Abstract

Obesity is a common multifactorial disorder and is a major disease risk in man. The problem of excess fat in livestock and poultry is ubiquitous (Eisen, 1989) and causes high financial losses. Although remarkable progress has been made in identifying and characterising the genes mutated in monogenic mouse strains, efforts to identify genes in humans and farm animals with major effects on body fatness have been only partially successful. The cloning of the Lepob gene in mice (Zhang et al., 1994) opened a new area of research into the function of leptin as a ’starvation’ factor. Recently, the lipostatic interpretation of its role as a ‘starvation signal’ has been questioned, suggesting that other independent regulatory systems may be important in controlling body fatness (Fruhbeck and Gomez-Ambrosi, 2001).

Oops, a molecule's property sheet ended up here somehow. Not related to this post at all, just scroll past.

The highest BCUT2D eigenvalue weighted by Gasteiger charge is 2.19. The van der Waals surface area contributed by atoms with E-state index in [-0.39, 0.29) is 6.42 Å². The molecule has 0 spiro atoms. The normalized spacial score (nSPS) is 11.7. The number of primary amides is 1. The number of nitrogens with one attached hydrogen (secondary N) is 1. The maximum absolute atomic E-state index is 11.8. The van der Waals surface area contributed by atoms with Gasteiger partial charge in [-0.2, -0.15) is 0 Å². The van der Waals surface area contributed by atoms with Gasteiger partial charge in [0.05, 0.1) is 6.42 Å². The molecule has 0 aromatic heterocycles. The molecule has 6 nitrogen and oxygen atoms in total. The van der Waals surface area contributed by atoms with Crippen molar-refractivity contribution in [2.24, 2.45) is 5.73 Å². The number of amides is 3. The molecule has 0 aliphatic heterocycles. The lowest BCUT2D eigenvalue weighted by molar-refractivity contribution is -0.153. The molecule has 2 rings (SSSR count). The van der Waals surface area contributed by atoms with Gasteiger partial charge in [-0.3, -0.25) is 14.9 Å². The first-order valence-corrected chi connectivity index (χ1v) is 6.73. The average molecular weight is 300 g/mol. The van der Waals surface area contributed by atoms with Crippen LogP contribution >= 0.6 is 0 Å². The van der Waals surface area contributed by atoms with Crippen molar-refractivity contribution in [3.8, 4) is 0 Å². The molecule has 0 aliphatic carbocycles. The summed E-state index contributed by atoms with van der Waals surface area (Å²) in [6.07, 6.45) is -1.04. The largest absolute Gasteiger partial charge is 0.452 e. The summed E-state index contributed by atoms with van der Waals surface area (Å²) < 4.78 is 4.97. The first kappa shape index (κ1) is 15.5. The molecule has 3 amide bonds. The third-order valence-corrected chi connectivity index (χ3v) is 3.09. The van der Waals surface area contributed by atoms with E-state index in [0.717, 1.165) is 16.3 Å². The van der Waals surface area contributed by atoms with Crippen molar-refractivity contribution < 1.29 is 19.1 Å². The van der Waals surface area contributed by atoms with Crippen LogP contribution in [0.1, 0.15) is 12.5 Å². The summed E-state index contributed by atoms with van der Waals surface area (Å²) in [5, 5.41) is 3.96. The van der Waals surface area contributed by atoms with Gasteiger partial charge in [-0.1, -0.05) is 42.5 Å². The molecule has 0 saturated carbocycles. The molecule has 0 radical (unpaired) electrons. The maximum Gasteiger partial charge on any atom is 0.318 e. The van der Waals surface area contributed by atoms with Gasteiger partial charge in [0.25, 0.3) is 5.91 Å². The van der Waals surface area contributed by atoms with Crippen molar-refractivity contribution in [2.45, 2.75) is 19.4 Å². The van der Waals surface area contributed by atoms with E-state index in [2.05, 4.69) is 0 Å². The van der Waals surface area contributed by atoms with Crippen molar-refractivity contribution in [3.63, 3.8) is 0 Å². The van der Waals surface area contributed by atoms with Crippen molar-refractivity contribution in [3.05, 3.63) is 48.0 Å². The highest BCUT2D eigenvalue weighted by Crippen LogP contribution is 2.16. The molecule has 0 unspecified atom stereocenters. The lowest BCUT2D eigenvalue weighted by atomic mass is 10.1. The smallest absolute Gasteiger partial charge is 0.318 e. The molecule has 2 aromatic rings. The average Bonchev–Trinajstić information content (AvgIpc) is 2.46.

L. Bunger, S. Horvat, J. R Speakman, William G Hill

Proceedings of the World Congress on Genetics Applied to Livestock Production, Volume 2002. Session 15, , 15.02, 2002
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